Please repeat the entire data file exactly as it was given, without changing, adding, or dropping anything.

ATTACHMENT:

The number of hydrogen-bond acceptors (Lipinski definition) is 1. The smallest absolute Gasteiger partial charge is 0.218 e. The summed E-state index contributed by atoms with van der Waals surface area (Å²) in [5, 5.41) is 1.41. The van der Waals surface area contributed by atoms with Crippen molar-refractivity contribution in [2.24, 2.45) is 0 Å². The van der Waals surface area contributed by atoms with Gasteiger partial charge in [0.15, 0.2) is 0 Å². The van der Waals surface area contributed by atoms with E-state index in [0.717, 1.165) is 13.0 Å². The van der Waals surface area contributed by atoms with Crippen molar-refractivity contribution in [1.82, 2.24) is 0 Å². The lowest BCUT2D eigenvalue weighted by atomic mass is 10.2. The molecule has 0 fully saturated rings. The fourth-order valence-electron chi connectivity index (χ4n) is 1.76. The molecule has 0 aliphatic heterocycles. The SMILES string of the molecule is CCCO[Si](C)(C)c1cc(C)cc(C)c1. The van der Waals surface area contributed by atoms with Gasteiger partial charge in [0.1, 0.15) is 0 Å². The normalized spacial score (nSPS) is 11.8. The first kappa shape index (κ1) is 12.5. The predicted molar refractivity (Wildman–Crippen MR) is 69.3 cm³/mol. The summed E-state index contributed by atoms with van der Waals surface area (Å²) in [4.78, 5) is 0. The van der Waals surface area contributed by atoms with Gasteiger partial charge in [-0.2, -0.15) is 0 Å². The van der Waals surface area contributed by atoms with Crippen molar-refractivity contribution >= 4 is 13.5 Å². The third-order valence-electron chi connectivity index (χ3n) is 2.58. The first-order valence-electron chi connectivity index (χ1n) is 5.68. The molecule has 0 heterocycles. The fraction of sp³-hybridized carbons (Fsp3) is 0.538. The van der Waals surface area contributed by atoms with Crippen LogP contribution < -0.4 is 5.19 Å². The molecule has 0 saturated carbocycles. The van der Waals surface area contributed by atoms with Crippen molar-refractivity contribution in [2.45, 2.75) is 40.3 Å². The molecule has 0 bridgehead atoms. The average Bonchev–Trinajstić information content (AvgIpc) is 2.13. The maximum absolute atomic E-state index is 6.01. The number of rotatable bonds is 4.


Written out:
The number of hydrogen-bond acceptors (Lipinski definition) is 1. The smallest absolute Gasteiger partial charge is 0.218 e. The summed E-state index contributed by atoms with van der Waals surface area (Å²) in [5, 5.41) is 1.41. The van der Waals surface area contributed by atoms with Crippen molar-refractivity contribution in [2.24, 2.45) is 0 Å². The van der Waals surface area contributed by atoms with Gasteiger partial charge in [0.15, 0.2) is 0 Å². The van der Waals surface area contributed by atoms with E-state index in [0.717, 1.165) is 13.0 Å². The van der Waals surface area contributed by atoms with Crippen molar-refractivity contribution in [1.82, 2.24) is 0 Å². The lowest BCUT2D eigenvalue weighted by atomic mass is 10.2. The molecule has 0 fully saturated rings. The fourth-order valence-electron chi connectivity index (χ4n) is 1.76. The molecule has 0 aliphatic heterocycles. The SMILES string of the molecule is CCCO[Si](C)(C)c1cc(C)cc(C)c1. The van der Waals surface area contributed by atoms with Gasteiger partial charge in [0.1, 0.15) is 0 Å². The normalized spacial score (nSPS) is 11.8. The first kappa shape index (κ1) is 12.5. The predicted molar refractivity (Wildman–Crippen MR) is 69.3 cm³/mol. The summed E-state index contributed by atoms with van der Waals surface area (Å²) in [4.78, 5) is 0. The van der Waals surface area contributed by atoms with Gasteiger partial charge in [-0.2, -0.15) is 0 Å². The van der Waals surface area contributed by atoms with Crippen molar-refractivity contribution >= 4 is 13.5 Å². The third-order valence-electron chi connectivity index (χ3n) is 2.58. The first-order valence-electron chi connectivity index (χ1n) is 5.68. The molecule has 0 heterocycles. The fraction of sp³-hybridized carbons (Fsp3) is 0.538. The van der Waals surface area contributed by atoms with Crippen LogP contribution < -0.4 is 5.19 Å². The molecule has 0 saturated carbocycles. The van der Waals surface area contributed by atoms with Crippen molar-refractivity contribution in [2.45, 2.75) is 40.3 Å². The molecule has 0 bridgehead atoms. The average Bonchev–Trinajstić information content (AvgIpc) is 2.13. The maximum absolute atomic E-state index is 6.01. The number of rotatable bonds is 4.